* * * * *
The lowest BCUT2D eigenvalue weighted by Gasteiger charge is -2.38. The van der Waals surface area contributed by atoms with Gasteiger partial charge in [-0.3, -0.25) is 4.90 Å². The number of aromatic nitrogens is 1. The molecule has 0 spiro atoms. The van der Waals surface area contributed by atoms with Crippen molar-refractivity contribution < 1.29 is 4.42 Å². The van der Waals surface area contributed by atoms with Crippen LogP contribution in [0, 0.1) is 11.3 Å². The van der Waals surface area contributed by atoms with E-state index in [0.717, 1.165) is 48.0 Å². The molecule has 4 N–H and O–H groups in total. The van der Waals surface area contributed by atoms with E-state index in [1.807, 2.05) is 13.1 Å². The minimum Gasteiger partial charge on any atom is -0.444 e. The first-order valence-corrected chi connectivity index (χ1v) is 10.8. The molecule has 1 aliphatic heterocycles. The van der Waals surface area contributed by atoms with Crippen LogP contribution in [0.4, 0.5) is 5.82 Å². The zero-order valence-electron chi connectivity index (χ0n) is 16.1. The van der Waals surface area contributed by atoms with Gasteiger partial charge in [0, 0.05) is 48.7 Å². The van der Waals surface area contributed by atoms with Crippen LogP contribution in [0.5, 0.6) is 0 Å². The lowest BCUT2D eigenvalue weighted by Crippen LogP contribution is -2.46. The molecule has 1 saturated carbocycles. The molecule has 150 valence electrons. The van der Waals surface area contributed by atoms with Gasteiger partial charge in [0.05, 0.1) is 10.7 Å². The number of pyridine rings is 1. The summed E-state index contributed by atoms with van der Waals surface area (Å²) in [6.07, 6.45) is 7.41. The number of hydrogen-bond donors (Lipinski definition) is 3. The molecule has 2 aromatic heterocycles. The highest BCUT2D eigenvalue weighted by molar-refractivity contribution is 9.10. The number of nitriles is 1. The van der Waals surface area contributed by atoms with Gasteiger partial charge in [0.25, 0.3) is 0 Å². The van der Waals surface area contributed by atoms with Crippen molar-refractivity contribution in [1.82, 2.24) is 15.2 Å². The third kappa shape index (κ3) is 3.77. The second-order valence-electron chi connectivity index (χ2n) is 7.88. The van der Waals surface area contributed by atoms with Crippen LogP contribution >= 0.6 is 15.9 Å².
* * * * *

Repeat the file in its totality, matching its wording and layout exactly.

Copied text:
The lowest BCUT2D eigenvalue weighted by Gasteiger charge is -2.38. The van der Waals surface area contributed by atoms with Gasteiger partial charge in [-0.3, -0.25) is 4.90 Å². The number of aromatic nitrogens is 1. The molecule has 0 spiro atoms. The van der Waals surface area contributed by atoms with Crippen molar-refractivity contribution < 1.29 is 4.42 Å². The van der Waals surface area contributed by atoms with Crippen LogP contribution in [0, 0.1) is 11.3 Å². The van der Waals surface area contributed by atoms with E-state index in [0.717, 1.165) is 48.0 Å². The molecule has 4 N–H and O–H groups in total. The van der Waals surface area contributed by atoms with E-state index in [1.807, 2.05) is 13.1 Å². The minimum Gasteiger partial charge on any atom is -0.444 e. The first-order valence-corrected chi connectivity index (χ1v) is 10.8. The molecule has 1 aliphatic heterocycles. The van der Waals surface area contributed by atoms with Crippen LogP contribution in [0.4, 0.5) is 5.82 Å². The zero-order valence-electron chi connectivity index (χ0n) is 16.1. The van der Waals surface area contributed by atoms with Gasteiger partial charge in [0, 0.05) is 48.7 Å². The van der Waals surface area contributed by atoms with Crippen LogP contribution in [0.5, 0.6) is 0 Å². The lowest BCUT2D eigenvalue weighted by Crippen LogP contribution is -2.46. The molecule has 1 saturated carbocycles. The molecule has 150 valence electrons. The van der Waals surface area contributed by atoms with Gasteiger partial charge in [0.05, 0.1) is 10.7 Å². The number of pyridine rings is 1. The summed E-state index contributed by atoms with van der Waals surface area (Å²) in [6.07, 6.45) is 7.41. The number of hydrogen-bond donors (Lipinski definition) is 3. The molecule has 2 aromatic heterocycles. The highest BCUT2D eigenvalue weighted by molar-refractivity contribution is 9.10. The number of nitriles is 1. The van der Waals surface area contributed by atoms with Gasteiger partial charge in [0.25, 0.3) is 0 Å². The van der Waals surface area contributed by atoms with Crippen molar-refractivity contribution in [1.82, 2.24) is 15.2 Å². The third kappa shape index (κ3) is 3.77. The second-order valence-electron chi connectivity index (χ2n) is 7.88. The van der Waals surface area contributed by atoms with Crippen LogP contribution >= 0.6 is 15.9 Å².